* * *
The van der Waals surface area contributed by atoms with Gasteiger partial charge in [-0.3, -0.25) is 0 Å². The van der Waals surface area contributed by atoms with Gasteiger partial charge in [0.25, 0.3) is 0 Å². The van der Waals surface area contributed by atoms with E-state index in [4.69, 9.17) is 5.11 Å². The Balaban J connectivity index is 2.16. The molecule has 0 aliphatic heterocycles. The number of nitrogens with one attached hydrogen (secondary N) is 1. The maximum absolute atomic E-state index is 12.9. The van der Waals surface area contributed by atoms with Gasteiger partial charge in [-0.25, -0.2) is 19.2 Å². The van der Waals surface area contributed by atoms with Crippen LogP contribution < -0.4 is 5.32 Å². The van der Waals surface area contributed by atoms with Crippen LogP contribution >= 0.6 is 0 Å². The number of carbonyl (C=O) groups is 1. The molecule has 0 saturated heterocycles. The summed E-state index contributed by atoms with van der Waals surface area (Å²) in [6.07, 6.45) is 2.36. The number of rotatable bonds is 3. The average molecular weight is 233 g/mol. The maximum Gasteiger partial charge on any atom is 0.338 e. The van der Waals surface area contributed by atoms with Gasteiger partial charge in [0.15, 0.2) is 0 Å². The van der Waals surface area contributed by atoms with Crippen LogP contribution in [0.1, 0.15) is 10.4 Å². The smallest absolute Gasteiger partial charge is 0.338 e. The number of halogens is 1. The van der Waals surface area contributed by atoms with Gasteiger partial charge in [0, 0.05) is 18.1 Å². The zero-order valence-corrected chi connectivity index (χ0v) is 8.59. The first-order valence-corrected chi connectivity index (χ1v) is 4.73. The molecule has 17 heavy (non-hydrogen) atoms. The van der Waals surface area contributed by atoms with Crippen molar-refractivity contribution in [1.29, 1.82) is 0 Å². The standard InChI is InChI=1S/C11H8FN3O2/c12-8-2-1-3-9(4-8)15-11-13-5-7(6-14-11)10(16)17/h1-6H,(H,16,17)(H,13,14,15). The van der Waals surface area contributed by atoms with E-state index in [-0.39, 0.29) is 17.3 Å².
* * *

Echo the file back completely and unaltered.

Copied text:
The van der Waals surface area contributed by atoms with Gasteiger partial charge in [-0.3, -0.25) is 0 Å². The van der Waals surface area contributed by atoms with Gasteiger partial charge in [0.25, 0.3) is 0 Å². The van der Waals surface area contributed by atoms with E-state index in [4.69, 9.17) is 5.11 Å². The Balaban J connectivity index is 2.16. The molecule has 0 aliphatic heterocycles. The number of nitrogens with one attached hydrogen (secondary N) is 1. The maximum absolute atomic E-state index is 12.9. The van der Waals surface area contributed by atoms with Gasteiger partial charge in [-0.25, -0.2) is 19.2 Å². The van der Waals surface area contributed by atoms with Crippen LogP contribution < -0.4 is 5.32 Å². The van der Waals surface area contributed by atoms with Crippen LogP contribution >= 0.6 is 0 Å². The number of carbonyl (C=O) groups is 1. The molecule has 0 saturated heterocycles. The summed E-state index contributed by atoms with van der Waals surface area (Å²) in [6.07, 6.45) is 2.36. The number of rotatable bonds is 3. The average molecular weight is 233 g/mol. The maximum Gasteiger partial charge on any atom is 0.338 e. The van der Waals surface area contributed by atoms with Gasteiger partial charge in [0.15, 0.2) is 0 Å². The van der Waals surface area contributed by atoms with Crippen LogP contribution in [0.1, 0.15) is 10.4 Å². The smallest absolute Gasteiger partial charge is 0.338 e. The number of halogens is 1. The van der Waals surface area contributed by atoms with Gasteiger partial charge in [0, 0.05) is 18.1 Å². The zero-order valence-corrected chi connectivity index (χ0v) is 8.59. The first-order valence-corrected chi connectivity index (χ1v) is 4.73. The molecule has 17 heavy (non-hydrogen) atoms. The van der Waals surface area contributed by atoms with Crippen molar-refractivity contribution in [1.29, 1.82) is 0 Å². The standard InChI is InChI=1S/C11H8FN3O2/c12-8-2-1-3-9(4-8)15-11-13-5-7(6-14-11)10(16)17/h1-6H,(H,16,17)(H,13,14,15). The van der Waals surface area contributed by atoms with E-state index in [-0.39, 0.29) is 17.3 Å².